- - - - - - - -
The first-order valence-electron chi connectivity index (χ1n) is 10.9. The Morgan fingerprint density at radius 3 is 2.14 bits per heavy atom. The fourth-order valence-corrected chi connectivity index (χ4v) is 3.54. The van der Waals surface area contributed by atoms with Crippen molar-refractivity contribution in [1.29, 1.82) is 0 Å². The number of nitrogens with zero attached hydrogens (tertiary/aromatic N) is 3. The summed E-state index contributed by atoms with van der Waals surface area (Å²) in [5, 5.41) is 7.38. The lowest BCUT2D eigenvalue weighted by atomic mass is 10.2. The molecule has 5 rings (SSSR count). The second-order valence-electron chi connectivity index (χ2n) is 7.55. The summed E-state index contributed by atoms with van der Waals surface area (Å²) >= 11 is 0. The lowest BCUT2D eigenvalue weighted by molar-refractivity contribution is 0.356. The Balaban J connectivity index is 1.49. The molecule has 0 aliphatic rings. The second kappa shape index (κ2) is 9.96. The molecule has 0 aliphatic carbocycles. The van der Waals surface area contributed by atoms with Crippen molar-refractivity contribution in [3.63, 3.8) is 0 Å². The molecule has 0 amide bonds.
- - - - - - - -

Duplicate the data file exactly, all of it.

The first-order valence-electron chi connectivity index (χ1n) is 10.9. The Morgan fingerprint density at radius 3 is 2.14 bits per heavy atom. The fourth-order valence-corrected chi connectivity index (χ4v) is 3.54. The van der Waals surface area contributed by atoms with Crippen molar-refractivity contribution in [1.29, 1.82) is 0 Å². The number of nitrogens with zero attached hydrogens (tertiary/aromatic N) is 3. The summed E-state index contributed by atoms with van der Waals surface area (Å²) in [5, 5.41) is 7.38. The lowest BCUT2D eigenvalue weighted by atomic mass is 10.2. The molecule has 5 rings (SSSR count). The second-order valence-electron chi connectivity index (χ2n) is 7.55. The summed E-state index contributed by atoms with van der Waals surface area (Å²) >= 11 is 0. The lowest BCUT2D eigenvalue weighted by molar-refractivity contribution is 0.356. The Balaban J connectivity index is 1.49. The molecule has 0 aliphatic rings. The second kappa shape index (κ2) is 9.96. The molecule has 0 aliphatic carbocycles. The van der Waals surface area contributed by atoms with Crippen molar-refractivity contribution in [3.63, 3.8) is 0 Å². The molecule has 0 amide bonds.